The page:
If you are thinking of forming healthy and cooperative business relations, then you should definitely give relational contracts a go. Such contracts have been increasing in popularity due to their ability to foster better collaboration and transparency while also legally binding the parties to match each other’s expectations and interests. However helpful, a relational contract can often be hard to make. Having to create a legally compliant contract without a lawyer can take up hours of productive time and may even get you a contract that’s not favorable.
As relational contracts become increasingly common, it’s time to learn why formal relational contracts are important and how to create them perfectly.
What is a Relational Contract?
As the name suggests, a relational contract is a legal contract built to form a long-term relationship between two or more parties. Jotting down things such as the mutual principles and goals, a relational contract helps create better understanding and expectations between collaborators.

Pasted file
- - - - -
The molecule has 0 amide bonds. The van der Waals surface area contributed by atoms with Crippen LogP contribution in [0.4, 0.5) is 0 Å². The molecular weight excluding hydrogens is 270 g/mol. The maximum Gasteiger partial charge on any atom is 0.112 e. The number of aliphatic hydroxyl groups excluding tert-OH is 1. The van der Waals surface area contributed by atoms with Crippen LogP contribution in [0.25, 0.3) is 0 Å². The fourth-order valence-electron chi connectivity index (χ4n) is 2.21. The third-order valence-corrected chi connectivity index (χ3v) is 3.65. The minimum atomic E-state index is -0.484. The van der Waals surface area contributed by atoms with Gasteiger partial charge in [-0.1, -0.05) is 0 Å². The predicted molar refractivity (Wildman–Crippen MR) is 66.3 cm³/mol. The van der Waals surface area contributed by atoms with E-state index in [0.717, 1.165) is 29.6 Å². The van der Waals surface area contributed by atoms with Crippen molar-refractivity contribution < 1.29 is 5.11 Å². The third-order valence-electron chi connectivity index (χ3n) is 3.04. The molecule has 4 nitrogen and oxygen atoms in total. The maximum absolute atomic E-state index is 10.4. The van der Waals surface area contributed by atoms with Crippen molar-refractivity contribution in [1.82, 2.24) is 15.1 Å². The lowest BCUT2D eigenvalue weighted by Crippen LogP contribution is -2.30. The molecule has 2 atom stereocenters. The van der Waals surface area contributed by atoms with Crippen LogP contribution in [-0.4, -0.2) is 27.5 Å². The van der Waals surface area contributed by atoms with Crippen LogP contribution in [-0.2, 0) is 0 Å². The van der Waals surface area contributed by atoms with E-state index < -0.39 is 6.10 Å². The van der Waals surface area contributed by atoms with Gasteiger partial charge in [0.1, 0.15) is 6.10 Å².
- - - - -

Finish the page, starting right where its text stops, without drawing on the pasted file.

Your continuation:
Commonly built for business partnerships, joint ventures, or suppliers, relational contracts focus more on basic principles and combined goals rather than being a plain list of some specific obligations and outcomes.
What is a Formal Relational Contract?
Unlike a regular contract, a formal relational contract contains specific terms and conditions alongside the mutual principles and goals of the collaborators. The inclusion of some specific terms and conditions makes the formal relational contract more legally binding, thus providing collaborators with a higher sense of security and protection by the law.
A well-drafted and equitable formal relational contract can help businesses achieve greater trust, efficiency, and productivity by providing them with a legally backed framework. Hence providing risk minimization and security for both parties.
Common Features of Formal Relational Contracts
Formal relational contracts are built to foster a healthy and transparent long-term collaboration between two or more parties. It has a number of different features:
- Collaboration: At the most basic, relational contracts help create and foster a collaborative environment that benefits all parties.